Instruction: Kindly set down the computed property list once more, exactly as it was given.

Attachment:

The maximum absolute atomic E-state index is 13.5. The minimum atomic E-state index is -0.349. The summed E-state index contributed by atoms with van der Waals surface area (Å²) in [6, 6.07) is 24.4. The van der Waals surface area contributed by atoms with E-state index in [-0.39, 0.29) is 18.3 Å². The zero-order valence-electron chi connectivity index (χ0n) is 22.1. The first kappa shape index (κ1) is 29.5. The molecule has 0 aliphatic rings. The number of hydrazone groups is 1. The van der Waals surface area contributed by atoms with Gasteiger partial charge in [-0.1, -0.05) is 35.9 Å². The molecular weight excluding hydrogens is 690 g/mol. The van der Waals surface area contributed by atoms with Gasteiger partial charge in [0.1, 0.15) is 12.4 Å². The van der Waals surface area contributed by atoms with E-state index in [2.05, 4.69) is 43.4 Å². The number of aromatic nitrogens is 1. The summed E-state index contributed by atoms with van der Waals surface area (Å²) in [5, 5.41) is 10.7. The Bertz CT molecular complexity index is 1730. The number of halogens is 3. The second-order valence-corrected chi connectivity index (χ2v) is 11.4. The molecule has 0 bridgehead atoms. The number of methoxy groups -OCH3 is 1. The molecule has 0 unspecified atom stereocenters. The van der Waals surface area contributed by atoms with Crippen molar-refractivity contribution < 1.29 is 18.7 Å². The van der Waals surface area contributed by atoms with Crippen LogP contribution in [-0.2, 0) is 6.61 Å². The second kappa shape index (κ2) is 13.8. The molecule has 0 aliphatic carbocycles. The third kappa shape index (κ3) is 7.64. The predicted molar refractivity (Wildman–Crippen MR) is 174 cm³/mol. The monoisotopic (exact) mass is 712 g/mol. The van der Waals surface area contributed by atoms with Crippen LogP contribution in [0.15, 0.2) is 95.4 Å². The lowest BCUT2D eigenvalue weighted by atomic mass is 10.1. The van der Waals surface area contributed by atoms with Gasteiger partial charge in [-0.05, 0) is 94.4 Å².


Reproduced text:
The maximum absolute atomic E-state index is 13.5. The minimum atomic E-state index is -0.349. The summed E-state index contributed by atoms with van der Waals surface area (Å²) in [6, 6.07) is 24.4. The van der Waals surface area contributed by atoms with E-state index in [-0.39, 0.29) is 18.3 Å². The zero-order valence-electron chi connectivity index (χ0n) is 22.1. The first kappa shape index (κ1) is 29.5. The molecule has 0 aliphatic rings. The number of hydrazone groups is 1. The van der Waals surface area contributed by atoms with Gasteiger partial charge in [-0.1, -0.05) is 35.9 Å². The molecular weight excluding hydrogens is 690 g/mol. The van der Waals surface area contributed by atoms with Gasteiger partial charge in [0.1, 0.15) is 12.4 Å². The van der Waals surface area contributed by atoms with E-state index in [2.05, 4.69) is 43.4 Å². The number of aromatic nitrogens is 1. The summed E-state index contributed by atoms with van der Waals surface area (Å²) in [5, 5.41) is 10.7. The Bertz CT molecular complexity index is 1730. The number of halogens is 3. The second-order valence-corrected chi connectivity index (χ2v) is 11.4. The molecule has 0 bridgehead atoms. The number of methoxy groups -OCH3 is 1. The molecule has 0 unspecified atom stereocenters. The van der Waals surface area contributed by atoms with Crippen molar-refractivity contribution < 1.29 is 18.7 Å². The van der Waals surface area contributed by atoms with Crippen LogP contribution in [-0.2, 0) is 6.61 Å². The second kappa shape index (κ2) is 13.8. The molecule has 0 aliphatic carbocycles. The third kappa shape index (κ3) is 7.64. The predicted molar refractivity (Wildman–Crippen MR) is 174 cm³/mol. The monoisotopic (exact) mass is 712 g/mol. The van der Waals surface area contributed by atoms with Crippen LogP contribution in [0.15, 0.2) is 95.4 Å². The lowest BCUT2D eigenvalue weighted by atomic mass is 10.1. The van der Waals surface area contributed by atoms with Gasteiger partial charge in [-0.05, 0) is 94.4 Å².